Mapping University History

Martin Dodge, Department of Geography, University of Manchester

Here we present a selection of seven campus maps and forward-looking development plans that show the University of Manchester, and allied education institutions, at different time snapshots through the twentieth century. This is a small sample of the materials being gathered together for the Mapping University History project, funded by the Development and Alumni Relations Office and supported by the Library and Estates Department. The goal of the project is to build up a rich cartographic chronology of original campus maps and development plans that will provide people with a way to comprehend the growth and change of the University. More results will be posted on the Heritage blog in the future.


No. 1. A detailed plan of the cluster of Alfred Waterhouse designed buildings that made up Owens College around the turn of twentieth century. The scale of the plan showing interior building layouts means that the room names provide a fascinating glimpse into the range of activities, largely related to the teaching of science, engineering and medicine, which were being undertaken at the College at that time. Many of these buildings still exist and have listed status, with the frontage of Whitworth Hall and the Museum along Oxford Road becoming the iconic representation for the University. [Source: Estates Department, University of Manchester]


No. 2. This drawing laid out a bold scheme for the complete remaking of a large area along Oxford Road to create a coherent cluster of hospital services, higher education facilities and new buildings for civic culture. It was presented in the 1945 City of Manchester Plan, part a vision to transform the city at end of the Second World War. While much of the detail envisioned for this Centre of Culture, Education and Medicine never came to fruition, including the lateral ring roads, some aspects of land allocation did pan out approximately as shown. For example, the University did come to colonise all the land labelled 15 across Oxford Road for its 1960s science buildings, while the Whitworth Park Halls of Residences (the ‘Toblerones’) were built approximately on the area designated 18 in the 1970s. [Source: City of Manchester Plan 1945, Plate 30]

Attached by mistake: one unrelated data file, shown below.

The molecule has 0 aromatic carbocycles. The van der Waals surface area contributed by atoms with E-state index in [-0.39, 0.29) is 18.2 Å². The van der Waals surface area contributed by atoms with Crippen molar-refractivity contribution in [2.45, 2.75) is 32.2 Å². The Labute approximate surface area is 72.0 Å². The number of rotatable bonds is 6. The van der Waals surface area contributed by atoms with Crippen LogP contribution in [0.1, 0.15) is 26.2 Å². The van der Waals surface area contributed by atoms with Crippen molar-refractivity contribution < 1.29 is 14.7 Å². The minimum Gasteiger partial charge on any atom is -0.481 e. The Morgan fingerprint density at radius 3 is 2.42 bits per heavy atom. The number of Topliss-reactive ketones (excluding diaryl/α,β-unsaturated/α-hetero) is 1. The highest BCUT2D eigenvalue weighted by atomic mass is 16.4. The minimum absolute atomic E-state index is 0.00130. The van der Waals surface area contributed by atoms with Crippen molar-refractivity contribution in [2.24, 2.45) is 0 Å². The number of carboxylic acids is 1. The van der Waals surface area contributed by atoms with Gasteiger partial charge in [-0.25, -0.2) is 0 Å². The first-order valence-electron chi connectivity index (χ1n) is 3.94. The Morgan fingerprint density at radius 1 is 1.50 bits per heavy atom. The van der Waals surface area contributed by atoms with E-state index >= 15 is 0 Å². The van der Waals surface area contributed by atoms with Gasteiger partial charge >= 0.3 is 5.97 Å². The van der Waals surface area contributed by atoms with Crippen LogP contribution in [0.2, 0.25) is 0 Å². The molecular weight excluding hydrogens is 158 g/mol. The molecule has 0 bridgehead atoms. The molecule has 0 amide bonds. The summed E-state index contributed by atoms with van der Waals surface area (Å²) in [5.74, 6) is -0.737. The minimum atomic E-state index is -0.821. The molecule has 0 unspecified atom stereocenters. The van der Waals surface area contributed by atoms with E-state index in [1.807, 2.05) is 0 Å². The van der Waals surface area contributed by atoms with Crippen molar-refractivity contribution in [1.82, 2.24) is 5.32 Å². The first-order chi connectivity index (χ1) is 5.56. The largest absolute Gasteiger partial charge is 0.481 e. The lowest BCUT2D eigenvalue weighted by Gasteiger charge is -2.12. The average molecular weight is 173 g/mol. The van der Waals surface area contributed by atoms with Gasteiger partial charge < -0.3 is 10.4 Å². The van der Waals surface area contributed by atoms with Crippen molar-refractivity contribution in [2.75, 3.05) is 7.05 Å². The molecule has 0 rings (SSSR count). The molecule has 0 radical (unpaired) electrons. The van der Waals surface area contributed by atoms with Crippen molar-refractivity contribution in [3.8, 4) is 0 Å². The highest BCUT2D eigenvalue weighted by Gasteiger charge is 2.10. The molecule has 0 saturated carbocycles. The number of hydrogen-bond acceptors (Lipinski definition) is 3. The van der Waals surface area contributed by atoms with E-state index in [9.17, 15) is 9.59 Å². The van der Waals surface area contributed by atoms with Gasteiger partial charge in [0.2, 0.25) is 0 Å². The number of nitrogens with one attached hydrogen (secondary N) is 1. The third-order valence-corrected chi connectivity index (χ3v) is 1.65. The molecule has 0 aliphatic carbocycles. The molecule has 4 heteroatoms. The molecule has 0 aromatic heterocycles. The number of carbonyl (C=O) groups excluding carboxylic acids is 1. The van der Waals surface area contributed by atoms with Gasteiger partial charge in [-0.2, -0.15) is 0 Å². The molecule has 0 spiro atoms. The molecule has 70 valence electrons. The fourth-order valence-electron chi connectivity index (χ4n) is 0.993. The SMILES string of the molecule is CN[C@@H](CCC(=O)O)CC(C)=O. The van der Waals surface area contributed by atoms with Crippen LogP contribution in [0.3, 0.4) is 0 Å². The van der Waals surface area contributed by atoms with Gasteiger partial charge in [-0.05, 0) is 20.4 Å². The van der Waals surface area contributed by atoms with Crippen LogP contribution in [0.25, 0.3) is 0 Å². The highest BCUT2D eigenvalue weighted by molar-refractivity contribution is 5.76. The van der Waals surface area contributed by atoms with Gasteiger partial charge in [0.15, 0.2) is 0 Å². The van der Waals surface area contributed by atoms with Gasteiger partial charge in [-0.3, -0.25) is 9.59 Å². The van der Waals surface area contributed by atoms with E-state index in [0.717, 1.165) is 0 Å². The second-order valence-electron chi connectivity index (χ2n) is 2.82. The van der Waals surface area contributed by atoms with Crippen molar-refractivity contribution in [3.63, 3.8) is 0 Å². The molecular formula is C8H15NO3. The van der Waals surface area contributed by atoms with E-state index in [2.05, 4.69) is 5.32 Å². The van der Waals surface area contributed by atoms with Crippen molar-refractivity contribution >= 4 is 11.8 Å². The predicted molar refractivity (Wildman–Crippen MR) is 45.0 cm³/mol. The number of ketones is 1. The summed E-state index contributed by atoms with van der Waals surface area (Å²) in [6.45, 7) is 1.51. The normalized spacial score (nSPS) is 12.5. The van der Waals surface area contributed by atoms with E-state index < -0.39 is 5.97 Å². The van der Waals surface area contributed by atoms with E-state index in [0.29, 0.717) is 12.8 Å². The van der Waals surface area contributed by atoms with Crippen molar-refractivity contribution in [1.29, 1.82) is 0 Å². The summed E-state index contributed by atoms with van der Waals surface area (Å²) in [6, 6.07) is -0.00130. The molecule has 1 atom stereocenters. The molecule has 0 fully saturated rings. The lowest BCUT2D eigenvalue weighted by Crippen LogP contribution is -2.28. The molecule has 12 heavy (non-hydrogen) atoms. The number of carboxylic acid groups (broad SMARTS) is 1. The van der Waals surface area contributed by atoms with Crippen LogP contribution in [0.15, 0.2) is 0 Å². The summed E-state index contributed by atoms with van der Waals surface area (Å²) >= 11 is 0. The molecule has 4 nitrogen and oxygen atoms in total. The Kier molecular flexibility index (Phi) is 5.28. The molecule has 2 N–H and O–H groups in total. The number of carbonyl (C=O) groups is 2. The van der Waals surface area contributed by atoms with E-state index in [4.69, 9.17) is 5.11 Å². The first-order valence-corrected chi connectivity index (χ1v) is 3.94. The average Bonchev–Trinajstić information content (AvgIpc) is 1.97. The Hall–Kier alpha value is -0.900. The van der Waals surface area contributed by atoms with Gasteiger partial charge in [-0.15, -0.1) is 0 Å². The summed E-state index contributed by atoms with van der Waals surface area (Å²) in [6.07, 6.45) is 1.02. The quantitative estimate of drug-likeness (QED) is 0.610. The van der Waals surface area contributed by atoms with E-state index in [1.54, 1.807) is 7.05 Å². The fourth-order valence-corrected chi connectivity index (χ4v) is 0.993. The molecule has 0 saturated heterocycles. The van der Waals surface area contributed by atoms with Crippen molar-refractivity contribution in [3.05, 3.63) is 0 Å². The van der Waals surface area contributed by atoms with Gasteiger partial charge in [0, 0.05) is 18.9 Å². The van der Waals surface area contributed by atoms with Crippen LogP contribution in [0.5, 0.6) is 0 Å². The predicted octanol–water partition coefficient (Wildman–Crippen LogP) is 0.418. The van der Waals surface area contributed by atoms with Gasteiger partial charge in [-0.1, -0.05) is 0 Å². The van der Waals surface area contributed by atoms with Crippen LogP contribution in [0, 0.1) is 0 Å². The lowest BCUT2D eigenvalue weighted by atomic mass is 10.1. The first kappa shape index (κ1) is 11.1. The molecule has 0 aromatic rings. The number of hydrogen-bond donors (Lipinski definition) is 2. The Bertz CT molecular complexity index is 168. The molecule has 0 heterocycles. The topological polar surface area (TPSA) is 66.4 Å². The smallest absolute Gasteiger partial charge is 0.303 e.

Fig_3_University Campus-mid-1960s

No. 3. This is a building locator map, from the mid 1960s and it clearly shows how the University had grown, spreading out from the original Owens College. Notable on this map is the on-going expansion on both sides of Brunswick Street for large buildings for the core science and engineering disciplines. The hand annotation of building no. 63 shows the location of the new medical school, the Stopford building. It is conspicuous on this map how the areas around the University are left blank, seemingly empty of homes or business, so as to invite further academic development that would come in the 1970s. [Source: Local Studies and Archives, Manchester City Reference Library]
 The Tech-1963

No. 4. At the same time as VUM was spreading out around the old Owen College buildings, so a wholly new academic campus was emerging in the 1960s on run down and derelict industrial land between the Victorian-era railway viaducts and new urban motorway (Link Rd 17/7, Mancunian Way). The Manchester College of Science and Technology, shown on this plan from 1963 was part way through its physical development, and would in a couple of years become UMIST. This plan also shows other further education development taking place along Oxford Road and the site of the BBC Manchester HQ (built in 1976 and now demolished with their move to Media City in Salford). [Source: Estates Department, University of Manchester]


No. 5. As the University expanded in size in the post-war period, it needed to significantly increase the housing provision for undergraduates and sought to develop a completely new student village in Fallowfield on land acquired between the Harris Stadium and Wilmslow Road. This plan shows the configuration and sizes of the new housing blocks envisioned for Owens Park in 1966; not all the building shown would be realised, in particular the two 14 storey tower blocks were not constructed. [Source: Estates Department, University of Manchester]

No. 6. In the 1960s a masterplanning project, under the direction of consultant architect Wilson Womerley, sought to develop a coherent vision for the burgeoning range of higher education developments occurring along the Oxford Road axis. This overview map was a future orientated vision of how the so-called ‘Manchester Education Precinct’ would come to be landscaped, with the integrative potential of elevated walkways to link together many key buildings and allow pedestrians to move across and along Oxford Road above the rush of traffic. Such separation of people and vehicles was de rigueur in much urban planning in the mid-1960s. Only parts of the first floor walkway system were realised into the 1970s and now they have all disappeared with subsequent phases of redevelopment and new building. [Source: Manchester Education Precinct, Summary of ‘A Review of the Plan 1974’]


No. 7. The final example is a distinctively designed locator map with the main University and UMIST buildings depicted as block models in a perspective landscape view. The sheer number of buildings by the mid-1970s that had to be drawn provides a graphic illustration of how much the University had grown in scope and scale since the Second World War. [Source: 1977 guide booklet, The University of Manchester; drawn by Alasdair Hamilton]

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